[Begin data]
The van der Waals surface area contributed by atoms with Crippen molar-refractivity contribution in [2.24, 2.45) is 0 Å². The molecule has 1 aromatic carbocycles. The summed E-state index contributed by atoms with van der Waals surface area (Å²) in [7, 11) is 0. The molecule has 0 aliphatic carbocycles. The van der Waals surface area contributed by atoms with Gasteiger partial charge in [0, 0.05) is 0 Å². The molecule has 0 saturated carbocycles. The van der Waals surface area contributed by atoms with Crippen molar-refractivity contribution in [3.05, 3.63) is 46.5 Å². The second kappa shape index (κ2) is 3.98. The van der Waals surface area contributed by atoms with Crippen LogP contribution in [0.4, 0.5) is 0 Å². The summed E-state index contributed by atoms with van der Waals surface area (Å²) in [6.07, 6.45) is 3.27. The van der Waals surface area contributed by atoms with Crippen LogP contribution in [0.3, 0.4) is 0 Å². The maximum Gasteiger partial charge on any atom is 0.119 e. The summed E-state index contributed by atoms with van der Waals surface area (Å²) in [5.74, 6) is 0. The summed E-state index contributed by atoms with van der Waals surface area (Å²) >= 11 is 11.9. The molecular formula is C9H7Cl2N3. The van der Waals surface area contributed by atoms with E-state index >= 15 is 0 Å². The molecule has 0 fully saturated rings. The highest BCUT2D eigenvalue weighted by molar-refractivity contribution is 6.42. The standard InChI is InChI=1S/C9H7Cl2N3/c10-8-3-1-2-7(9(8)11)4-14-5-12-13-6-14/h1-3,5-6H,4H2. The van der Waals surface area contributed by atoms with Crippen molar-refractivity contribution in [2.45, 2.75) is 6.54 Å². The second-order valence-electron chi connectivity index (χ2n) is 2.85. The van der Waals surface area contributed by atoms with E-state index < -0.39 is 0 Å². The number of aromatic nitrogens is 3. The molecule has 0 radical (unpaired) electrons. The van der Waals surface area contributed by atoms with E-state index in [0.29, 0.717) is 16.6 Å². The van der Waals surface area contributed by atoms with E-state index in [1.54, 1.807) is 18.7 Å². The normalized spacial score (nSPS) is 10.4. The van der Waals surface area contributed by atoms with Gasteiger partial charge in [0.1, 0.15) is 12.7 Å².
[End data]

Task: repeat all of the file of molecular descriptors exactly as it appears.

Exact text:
The van der Waals surface area contributed by atoms with Crippen molar-refractivity contribution in [2.24, 2.45) is 0 Å². The molecule has 1 aromatic carbocycles. The summed E-state index contributed by atoms with van der Waals surface area (Å²) in [7, 11) is 0. The molecule has 0 aliphatic carbocycles. The van der Waals surface area contributed by atoms with Gasteiger partial charge in [0, 0.05) is 0 Å². The molecule has 0 saturated carbocycles. The van der Waals surface area contributed by atoms with Crippen molar-refractivity contribution in [3.05, 3.63) is 46.5 Å². The second kappa shape index (κ2) is 3.98. The van der Waals surface area contributed by atoms with Crippen LogP contribution in [0.4, 0.5) is 0 Å². The summed E-state index contributed by atoms with van der Waals surface area (Å²) in [6.07, 6.45) is 3.27. The van der Waals surface area contributed by atoms with Crippen LogP contribution in [0.3, 0.4) is 0 Å². The maximum Gasteiger partial charge on any atom is 0.119 e. The summed E-state index contributed by atoms with van der Waals surface area (Å²) in [5.74, 6) is 0. The summed E-state index contributed by atoms with van der Waals surface area (Å²) >= 11 is 11.9. The molecular formula is C9H7Cl2N3. The van der Waals surface area contributed by atoms with E-state index >= 15 is 0 Å². The molecule has 0 fully saturated rings. The highest BCUT2D eigenvalue weighted by molar-refractivity contribution is 6.42. The standard InChI is InChI=1S/C9H7Cl2N3/c10-8-3-1-2-7(9(8)11)4-14-5-12-13-6-14/h1-3,5-6H,4H2. The van der Waals surface area contributed by atoms with Crippen molar-refractivity contribution in [2.45, 2.75) is 6.54 Å². The second-order valence-electron chi connectivity index (χ2n) is 2.85. The van der Waals surface area contributed by atoms with E-state index < -0.39 is 0 Å². The number of aromatic nitrogens is 3. The molecule has 0 radical (unpaired) electrons. The van der Waals surface area contributed by atoms with E-state index in [0.29, 0.717) is 16.6 Å². The van der Waals surface area contributed by atoms with E-state index in [1.54, 1.807) is 18.7 Å². The normalized spacial score (nSPS) is 10.4. The van der Waals surface area contributed by atoms with Gasteiger partial charge in [0.1, 0.15) is 12.7 Å².